Table 4: Services Exports of the Lao PDR, 2010–2015 ($ million)

World Bank (2016b) reveals that despite the increase in the Lao PDR’s services exports, the country remains well below its potential. The services export share of GDP during 2015 has been estimated to be around 6.5% with growth concentrated in traditional services such as transport and travel. The services share of the Lao PDR’s total exports was 18.3% in 2015, which is lower than 23.3% in 2010. Travel and transport combined accounted for 85.6% of services exports in 2010, which has increased further to 93.4% by 2015. A further disaggregation reveals that while the share of travel increased from 74.7% in 2010 to 85.0% in 2015, the share of transport declined from 10.9% in 2010 to 8.4% in 2015. 

Low use combined with an inadequate supply of modern services, such as in business, financial, insurance, and ICT (as well as weaknesses in traditional services), have significantly impeded growth in exports and reduced indirect contribution to growth by embedding services in manufacturing exports.[2] The study highlights the weaknesses in developing forward and backward linkages between the manufacturing and services sectors.[3] The study also deduces that the Lao PDR’s growth record in services exports points to comparative advantage in travel and ICT relative to other countries in the world. Exports of travel services led by travel sector growth have increased by an average of 13.1% in 2005 and 2014 (World Bank 2016a) (Table 5).

Table 5: Revealed Comparative Advantage of the Lao PDR in Services, 2000–2014
Table 5: Revealed Comparative Advantage of the Lao PDR in Services, 2000–2014


Furthermore, the Lao PDR experience indicates that production of goods that use services is negatively affected by the unavailability of a wider range of services as well as by the low quality of available services such as in transport, electricity, and in financial services. Thus, these issues need to be addressed by increasing competition in the services sector, reducing distortive and ineffective regulations, opening sectors to foreign participants, and building skills and investment in hard and soft infrastructure (World Bank 2016b).

Publication Detail:

This article is an excerpt, taken from Chapter 4:  Leveraging Services for Sustainable Growth and Employment from the report titled -"LAO PDR ACCELERATING STRUCTURAL TRANSFORMATION FOR INCLUSIVE GROWTH" - written by Edimon Ginting, Kaukab Naqvi, and Raja Mitra for Asian Development Bank Publication as a part of "Country Diagnostic Study".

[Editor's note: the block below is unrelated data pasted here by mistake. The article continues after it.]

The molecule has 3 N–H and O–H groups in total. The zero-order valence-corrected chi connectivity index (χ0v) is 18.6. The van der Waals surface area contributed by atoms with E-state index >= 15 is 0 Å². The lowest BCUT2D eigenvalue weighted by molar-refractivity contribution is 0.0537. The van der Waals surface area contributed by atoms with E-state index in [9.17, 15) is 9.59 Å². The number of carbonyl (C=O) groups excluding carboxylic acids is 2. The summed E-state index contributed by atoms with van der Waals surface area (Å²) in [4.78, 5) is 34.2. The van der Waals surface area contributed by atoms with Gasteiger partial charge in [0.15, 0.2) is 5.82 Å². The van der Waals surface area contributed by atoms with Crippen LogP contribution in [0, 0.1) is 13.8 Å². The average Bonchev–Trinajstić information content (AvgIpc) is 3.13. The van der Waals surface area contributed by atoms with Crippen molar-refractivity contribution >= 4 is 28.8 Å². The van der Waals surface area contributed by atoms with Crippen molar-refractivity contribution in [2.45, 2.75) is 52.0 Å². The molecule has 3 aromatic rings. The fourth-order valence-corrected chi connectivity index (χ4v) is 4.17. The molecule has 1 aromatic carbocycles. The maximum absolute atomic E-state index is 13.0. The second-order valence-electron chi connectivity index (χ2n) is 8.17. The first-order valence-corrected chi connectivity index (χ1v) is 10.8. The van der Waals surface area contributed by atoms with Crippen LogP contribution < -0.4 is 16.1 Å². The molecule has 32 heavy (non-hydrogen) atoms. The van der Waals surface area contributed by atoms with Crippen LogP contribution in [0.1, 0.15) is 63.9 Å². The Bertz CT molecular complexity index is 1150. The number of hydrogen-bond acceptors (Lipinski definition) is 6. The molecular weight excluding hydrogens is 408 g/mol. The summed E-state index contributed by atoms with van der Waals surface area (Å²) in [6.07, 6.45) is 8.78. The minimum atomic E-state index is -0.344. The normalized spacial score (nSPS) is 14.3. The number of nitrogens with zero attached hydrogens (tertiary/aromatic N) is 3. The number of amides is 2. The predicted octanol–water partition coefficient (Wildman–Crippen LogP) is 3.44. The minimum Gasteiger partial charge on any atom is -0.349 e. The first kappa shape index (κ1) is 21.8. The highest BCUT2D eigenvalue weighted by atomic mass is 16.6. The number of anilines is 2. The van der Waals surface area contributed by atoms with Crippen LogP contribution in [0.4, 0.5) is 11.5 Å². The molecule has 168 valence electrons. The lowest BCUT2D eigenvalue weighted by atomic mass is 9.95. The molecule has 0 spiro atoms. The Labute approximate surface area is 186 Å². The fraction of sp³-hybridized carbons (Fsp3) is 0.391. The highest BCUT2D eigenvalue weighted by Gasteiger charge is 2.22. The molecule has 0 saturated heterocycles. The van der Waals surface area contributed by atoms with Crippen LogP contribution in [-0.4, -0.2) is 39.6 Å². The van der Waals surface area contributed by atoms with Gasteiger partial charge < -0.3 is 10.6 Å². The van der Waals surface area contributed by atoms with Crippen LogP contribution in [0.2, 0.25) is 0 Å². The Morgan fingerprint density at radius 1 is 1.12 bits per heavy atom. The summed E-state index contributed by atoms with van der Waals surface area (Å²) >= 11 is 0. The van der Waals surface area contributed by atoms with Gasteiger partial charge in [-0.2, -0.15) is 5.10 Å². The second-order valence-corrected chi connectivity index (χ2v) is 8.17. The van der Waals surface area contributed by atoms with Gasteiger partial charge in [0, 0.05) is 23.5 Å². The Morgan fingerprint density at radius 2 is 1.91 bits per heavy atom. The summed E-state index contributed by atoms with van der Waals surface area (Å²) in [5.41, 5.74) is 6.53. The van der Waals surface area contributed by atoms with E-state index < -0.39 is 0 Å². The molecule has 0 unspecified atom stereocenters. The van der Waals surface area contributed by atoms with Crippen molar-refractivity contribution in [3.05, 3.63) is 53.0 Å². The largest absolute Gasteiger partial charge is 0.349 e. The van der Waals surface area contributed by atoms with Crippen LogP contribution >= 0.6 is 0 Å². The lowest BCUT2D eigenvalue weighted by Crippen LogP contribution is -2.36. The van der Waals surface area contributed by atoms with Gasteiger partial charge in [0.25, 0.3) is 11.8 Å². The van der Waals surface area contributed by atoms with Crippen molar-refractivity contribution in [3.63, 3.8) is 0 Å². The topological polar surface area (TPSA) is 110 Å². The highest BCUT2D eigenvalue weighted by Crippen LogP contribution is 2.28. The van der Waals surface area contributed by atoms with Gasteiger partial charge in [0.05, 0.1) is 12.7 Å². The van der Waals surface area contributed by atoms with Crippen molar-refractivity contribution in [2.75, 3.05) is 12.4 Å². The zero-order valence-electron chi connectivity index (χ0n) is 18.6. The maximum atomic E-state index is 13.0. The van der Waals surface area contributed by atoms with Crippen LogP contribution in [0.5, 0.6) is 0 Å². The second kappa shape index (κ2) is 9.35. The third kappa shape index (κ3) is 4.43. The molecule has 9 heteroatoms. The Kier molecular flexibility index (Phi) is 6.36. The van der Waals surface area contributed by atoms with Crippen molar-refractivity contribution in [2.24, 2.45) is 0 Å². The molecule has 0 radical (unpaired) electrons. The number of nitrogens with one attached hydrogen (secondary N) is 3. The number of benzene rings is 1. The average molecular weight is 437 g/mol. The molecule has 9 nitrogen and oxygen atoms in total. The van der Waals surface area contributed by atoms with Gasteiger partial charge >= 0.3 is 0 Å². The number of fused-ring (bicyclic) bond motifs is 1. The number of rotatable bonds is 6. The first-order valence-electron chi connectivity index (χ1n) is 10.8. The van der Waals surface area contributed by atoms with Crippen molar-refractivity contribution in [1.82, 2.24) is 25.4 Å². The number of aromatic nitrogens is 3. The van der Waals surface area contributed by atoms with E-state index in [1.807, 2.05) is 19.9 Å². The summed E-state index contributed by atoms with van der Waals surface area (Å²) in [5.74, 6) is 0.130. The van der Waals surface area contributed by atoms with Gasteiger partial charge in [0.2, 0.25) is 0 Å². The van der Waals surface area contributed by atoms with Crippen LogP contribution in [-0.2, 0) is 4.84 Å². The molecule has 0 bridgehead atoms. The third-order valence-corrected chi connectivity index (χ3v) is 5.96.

Copyright Details:

This excerpt is published at IndraStra Global under Creative Commons Attribution Non-commercial No-Derivatives 3.0 IGO License, provided by the original publisher.

Endnotes:

[1] Lao Statistics Bureau (LSB) survey data do not allow us to measure the extent of informal sector employment, i.e., employees with access to social security or employers or own account workers in a registered business (LSB 2010, 2013, and 2015). Nevertheless, the predominance of farming and services jobs—both are characterized by low productivity—suggests that a significant portion of employment is in the informal sector. Disaggregating by employment status, over 40% of employed workers are in unpaid family work, and another 40% are own-account workers. About 9% of the labor force are private wage employees (which could be formal employment in registered firms or informal wage work), and 8% are employed by the public sector (1% in state-owned enterprises and 7% as civil servants (World Bank 2016c).

[2] A recent World Bank report on the Lao PDR states, “almost 90 percent of services inputs used by manufacturers come from distribution and transport, while modern services, such as business, financial, insurance, and ICT services, contribute very little to manufacturing value added. Normally, services sector firms are important suppliers of intermediate inputs to other sectors, especially manufacturing firms. When taking these forward linkages into account, the total contribution of services stands at 21 percent of total exports in Lao PDR. Nonetheless, the contribution of modern services in value-added exports remains very small. Inadequate supply of financial and telecommunication services—representing only 3 percent of total services inputs to manufacturing—may also be a constraint on the diversification and upgrading of manufacturing firms, preventing them from moving up the value chain” (World Bank 2016b).

[3] Forward linkages defined as the value added of a sector that is exported indirectly through exports of other sectors that contain inputs from the sector. Backward linkages defined as the value added from other sectors that are embodied in the value of exports of a particular sector (World Bank 2016b).